Reflecting a growing trend in applying the Federal Rules of Evidence or state counterparts, other jurisdictions have recently found that the exclusion of testimony similar to that involved here is an abuse of discretion in a very narrow range of cases: (1) where the identification of the defendant is the principal issue at trial; (2) the defendant presents an alibi defense; and (3) there is little or no other evidence linking the defendant to the crime. See State v. Chapple, 135 Ariz. 281, 660 P.2d 1208, 1222-24 (1983); People v. McDonald, 37 Cal.3d 351, 690 P.2d 709, 208 Cal.Rptr. 236 (1984); United States v. Smith, 736 F.2d 1103 (6th Cir.), cert. denied, 469 U.S. 868 (1984); United States v. Downing, 753 F.2d 1224, 1231-32 (3d Cir. 1985). These courts' analyses of the rules of evidence, and our courts' interpretations of those rules, persuade us of the necessity of the above approach if we are to promote a straightforward application of them.
Washington adopted its Rules of Evidence in 1979, also using the Federal Rules of Evidence as its model with few changes, none of which apply here. See Orland Tegland, The Federal Rules of Evidence: Washington Follows the Federal Model, 15 Gonz. L. Rev. 277 (1980).
In this case the trial court did not dispute the first two required factors under Allery, that the witness be a qualified expert and that the opinion be based upon accepted scientific theory. It also did not explicitly reject appellant's contention that the information would be helpful to the trier of fact; rather, the court stated it feared how defense counsel proposed to use it, and that the use of such testimony would invade the province of the jury by telling them whether or not to believe the witness who made the identification. However, such a fear should not be fatal to admission of relevant evidence central to the defense, in part because the trial court has broad discretion in placing limits on an expert's testimony. See Harris v. Groth, 99 Wn.2d 438, 448-51, 663 P.2d 113 (1983). Moreover, our cases recognize, even before the adoption of the modern rules, that an expert cannot usurp the jury's duty of deciding facts because the jury may always accept or reject the expert's evidence or opinion, in whole or in part. See Gerberg v. Crosby, 52 Wn.2d 792, 799, 329 P.2d 184 (1958), cited in Group Health Coop. of Puget Sound, Inc. v. Department of Rev., 106 Wn.2d 391, 399, 722 P.2d 787 (1986).
In this case, given the detailed offer of proof, it is difficult for us to see how such testimony would not have been helpful to the trier of fact. The only evidence against appellant was the eyewitness identification by Mrs. Fox. Some items were seized from the motel room after the arrest which had been in Mrs. Fox's car at the time she was abducted. They were never traced to appellant, but to codefendant Moon. Further, the discrepancy between Mrs. Fox's initial detailed description and appellant's actual appearance (brown hair as opposed to black; 5 feet 10 inches as opposed to 6 feet 3 inches; broad pockmarked mouth as opposed to moustached, thin mouth; 40 years old as opposed to 28) cries out for some logical explanation. The proffered testimony provides principles which would assist the jury to understand the facts of this case, as required by ER 702. See Smith, at 1106. The defense expert testified, outside the presence of the jury, that the experimental data showed that a person's memory is more likely to be distorted by "postevent information . . . if the initial memory is impoverished in some way, if what gets stored initially is . . . poorly stored". According to the expert's testimony, factors which bear on whether the memory was poorly stored include whether the event was violent, stressful, brief or drugs were being used. There is an appropriate "fit" between the proposed expert testimony and the facts of this case since the victim here had a short stressful view of a man in the backseat of a car and was subject to "postevent information" in the form of the photo montage and live lineup. As in Smith, this evidence would not only have been relevant to the facts of the case and helpful to the jury, it might well "have refuted their otherwise common assumptions about the reliability of eyewitness identification." Smith, at 1106. It is not difficult to find that this type of evidence may be critical in some cases since its results are best described as counterintuitive; that is, contrary to the common understanding or belief of most people.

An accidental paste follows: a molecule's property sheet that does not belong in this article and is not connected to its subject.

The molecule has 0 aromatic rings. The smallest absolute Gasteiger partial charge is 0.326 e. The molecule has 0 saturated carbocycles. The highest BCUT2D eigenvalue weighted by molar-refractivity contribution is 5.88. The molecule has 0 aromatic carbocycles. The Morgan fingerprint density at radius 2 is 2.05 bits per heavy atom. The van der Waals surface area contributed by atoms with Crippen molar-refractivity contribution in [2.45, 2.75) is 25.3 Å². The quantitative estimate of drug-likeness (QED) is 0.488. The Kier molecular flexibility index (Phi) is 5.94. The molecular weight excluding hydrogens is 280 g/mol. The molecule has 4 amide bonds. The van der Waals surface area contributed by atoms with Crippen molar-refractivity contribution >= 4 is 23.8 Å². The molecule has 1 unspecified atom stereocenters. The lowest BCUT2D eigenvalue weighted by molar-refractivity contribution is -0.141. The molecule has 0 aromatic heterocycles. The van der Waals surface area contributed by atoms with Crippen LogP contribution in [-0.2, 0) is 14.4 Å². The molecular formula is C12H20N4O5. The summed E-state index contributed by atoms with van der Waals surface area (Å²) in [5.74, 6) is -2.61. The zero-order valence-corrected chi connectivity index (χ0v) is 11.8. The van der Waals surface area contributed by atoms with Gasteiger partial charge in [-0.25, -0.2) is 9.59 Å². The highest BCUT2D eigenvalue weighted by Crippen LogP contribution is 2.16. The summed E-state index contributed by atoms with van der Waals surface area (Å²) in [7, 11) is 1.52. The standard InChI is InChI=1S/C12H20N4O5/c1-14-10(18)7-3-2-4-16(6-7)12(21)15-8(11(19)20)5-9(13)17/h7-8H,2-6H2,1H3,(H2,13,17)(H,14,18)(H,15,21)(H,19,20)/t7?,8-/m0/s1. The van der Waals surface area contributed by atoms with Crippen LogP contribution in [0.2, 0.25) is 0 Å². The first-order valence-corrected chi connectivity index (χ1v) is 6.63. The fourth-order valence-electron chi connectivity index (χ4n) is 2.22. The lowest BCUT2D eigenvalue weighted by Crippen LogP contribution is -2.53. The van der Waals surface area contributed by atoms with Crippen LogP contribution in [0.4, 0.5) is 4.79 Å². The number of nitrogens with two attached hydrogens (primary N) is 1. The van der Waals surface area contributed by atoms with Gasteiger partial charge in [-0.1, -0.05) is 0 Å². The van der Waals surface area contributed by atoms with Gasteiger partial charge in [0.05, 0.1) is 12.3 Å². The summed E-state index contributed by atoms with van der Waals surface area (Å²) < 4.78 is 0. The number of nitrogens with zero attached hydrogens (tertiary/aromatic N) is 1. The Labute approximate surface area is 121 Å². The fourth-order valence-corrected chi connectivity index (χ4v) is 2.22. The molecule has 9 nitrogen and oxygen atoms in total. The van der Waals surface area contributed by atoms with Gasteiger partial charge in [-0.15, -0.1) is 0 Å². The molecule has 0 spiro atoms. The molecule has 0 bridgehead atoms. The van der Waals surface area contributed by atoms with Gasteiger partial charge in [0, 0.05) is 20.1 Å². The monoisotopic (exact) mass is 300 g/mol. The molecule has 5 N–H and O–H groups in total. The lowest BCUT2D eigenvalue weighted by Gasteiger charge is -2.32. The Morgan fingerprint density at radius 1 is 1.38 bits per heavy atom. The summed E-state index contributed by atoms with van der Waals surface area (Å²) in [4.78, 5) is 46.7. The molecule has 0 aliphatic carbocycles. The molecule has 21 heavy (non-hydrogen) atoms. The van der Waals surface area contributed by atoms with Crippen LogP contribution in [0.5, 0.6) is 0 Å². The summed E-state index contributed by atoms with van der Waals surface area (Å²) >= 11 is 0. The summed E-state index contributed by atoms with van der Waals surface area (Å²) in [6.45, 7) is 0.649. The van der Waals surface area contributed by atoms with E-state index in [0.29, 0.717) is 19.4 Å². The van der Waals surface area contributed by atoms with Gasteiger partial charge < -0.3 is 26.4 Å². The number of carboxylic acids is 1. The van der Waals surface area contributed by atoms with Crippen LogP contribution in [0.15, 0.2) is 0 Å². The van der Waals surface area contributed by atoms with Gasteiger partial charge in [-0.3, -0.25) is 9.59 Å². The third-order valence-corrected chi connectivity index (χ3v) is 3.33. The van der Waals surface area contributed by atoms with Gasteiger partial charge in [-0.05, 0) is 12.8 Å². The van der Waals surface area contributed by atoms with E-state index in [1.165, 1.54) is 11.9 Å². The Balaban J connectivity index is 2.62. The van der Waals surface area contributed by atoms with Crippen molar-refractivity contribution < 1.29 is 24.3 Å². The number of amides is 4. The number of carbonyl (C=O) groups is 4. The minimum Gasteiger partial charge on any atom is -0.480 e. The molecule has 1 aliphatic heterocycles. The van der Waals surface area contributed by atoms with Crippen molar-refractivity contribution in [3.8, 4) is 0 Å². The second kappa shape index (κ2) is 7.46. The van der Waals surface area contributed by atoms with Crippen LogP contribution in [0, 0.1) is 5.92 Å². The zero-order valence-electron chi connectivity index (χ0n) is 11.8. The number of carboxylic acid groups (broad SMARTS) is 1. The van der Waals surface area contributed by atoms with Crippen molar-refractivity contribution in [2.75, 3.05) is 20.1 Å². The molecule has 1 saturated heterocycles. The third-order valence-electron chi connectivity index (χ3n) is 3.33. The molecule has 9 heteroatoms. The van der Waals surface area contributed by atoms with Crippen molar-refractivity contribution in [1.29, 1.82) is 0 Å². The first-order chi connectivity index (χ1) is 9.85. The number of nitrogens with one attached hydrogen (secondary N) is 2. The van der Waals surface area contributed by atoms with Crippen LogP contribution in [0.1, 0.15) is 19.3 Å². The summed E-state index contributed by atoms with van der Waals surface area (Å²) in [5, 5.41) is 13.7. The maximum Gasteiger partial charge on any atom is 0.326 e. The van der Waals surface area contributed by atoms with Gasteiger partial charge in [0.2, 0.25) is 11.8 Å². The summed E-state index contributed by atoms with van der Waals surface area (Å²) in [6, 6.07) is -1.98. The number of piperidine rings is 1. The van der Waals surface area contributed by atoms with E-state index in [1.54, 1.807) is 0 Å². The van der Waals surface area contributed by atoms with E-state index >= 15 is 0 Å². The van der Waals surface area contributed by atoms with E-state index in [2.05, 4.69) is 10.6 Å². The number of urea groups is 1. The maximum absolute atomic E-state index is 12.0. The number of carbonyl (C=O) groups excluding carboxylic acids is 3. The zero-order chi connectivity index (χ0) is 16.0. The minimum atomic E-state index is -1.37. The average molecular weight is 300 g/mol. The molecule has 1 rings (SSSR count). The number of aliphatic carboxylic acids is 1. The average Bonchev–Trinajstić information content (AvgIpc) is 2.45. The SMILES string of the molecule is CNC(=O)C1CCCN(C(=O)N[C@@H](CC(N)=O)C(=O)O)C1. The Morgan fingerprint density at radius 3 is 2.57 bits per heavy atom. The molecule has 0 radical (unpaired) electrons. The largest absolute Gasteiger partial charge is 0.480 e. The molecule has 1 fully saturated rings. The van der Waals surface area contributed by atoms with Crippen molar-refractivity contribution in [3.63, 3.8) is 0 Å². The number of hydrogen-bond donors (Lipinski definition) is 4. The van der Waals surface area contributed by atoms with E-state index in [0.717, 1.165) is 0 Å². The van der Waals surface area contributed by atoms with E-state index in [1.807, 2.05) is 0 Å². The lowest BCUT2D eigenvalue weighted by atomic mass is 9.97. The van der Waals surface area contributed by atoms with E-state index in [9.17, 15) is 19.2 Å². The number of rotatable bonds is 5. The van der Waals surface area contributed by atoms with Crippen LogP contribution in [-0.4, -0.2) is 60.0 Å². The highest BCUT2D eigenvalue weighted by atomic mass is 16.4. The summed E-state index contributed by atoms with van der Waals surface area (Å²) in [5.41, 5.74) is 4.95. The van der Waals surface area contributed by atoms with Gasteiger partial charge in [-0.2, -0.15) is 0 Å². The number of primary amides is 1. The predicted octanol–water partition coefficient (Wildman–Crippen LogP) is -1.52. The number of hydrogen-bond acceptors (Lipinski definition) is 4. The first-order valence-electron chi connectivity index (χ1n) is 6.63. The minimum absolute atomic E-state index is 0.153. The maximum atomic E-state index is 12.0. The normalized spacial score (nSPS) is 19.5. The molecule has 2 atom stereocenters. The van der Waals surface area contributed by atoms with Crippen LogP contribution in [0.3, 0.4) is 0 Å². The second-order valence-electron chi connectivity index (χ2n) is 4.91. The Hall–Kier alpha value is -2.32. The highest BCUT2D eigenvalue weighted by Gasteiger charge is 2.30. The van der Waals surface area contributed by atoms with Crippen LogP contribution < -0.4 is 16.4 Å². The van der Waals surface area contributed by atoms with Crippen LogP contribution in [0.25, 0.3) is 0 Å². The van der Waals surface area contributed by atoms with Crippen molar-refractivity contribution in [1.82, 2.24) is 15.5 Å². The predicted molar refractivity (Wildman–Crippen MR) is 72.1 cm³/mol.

The only evidence linking appellant to the crime is the victim's identification. Thus we cannot say exclusion of the expert testimony was harmless, see United States v. Sebetich, 776 F.2d 412, 419 n. 10 (3d Cir. 1985); cf. Smith (defendant's palm print found in the bank undercut his alibi defense, making exclusion of similar expert testimony harmless), particularly given the many discrepancies between the victim's initial description and appellant's appearance. We note there was no similar discrepancy between Mrs. Fox's initial description of codefendant Moon's appearance, and that there were other direct evidentiary links of Moon to the crime.
In both Downing and Sebetich the Third Circuit remanded the cases to the trial courts to hold hearings on the admissibility of the expert testimony. However, the detailed offer of proof here, the trial court's acceptance of the witness's expertise, and the underlying scientific theories allow our evaluation of the helpfulness of the proposed testimony. We have concluded that the expert testimony and the studies would have been helpful to the jury in this case.
A remand for a similar assessment by the trial court would be pointless. We are constrained to reverse the conviction and remand for a new trial.
RINGOLD, A.C.J., and PEKELIS, J., concur.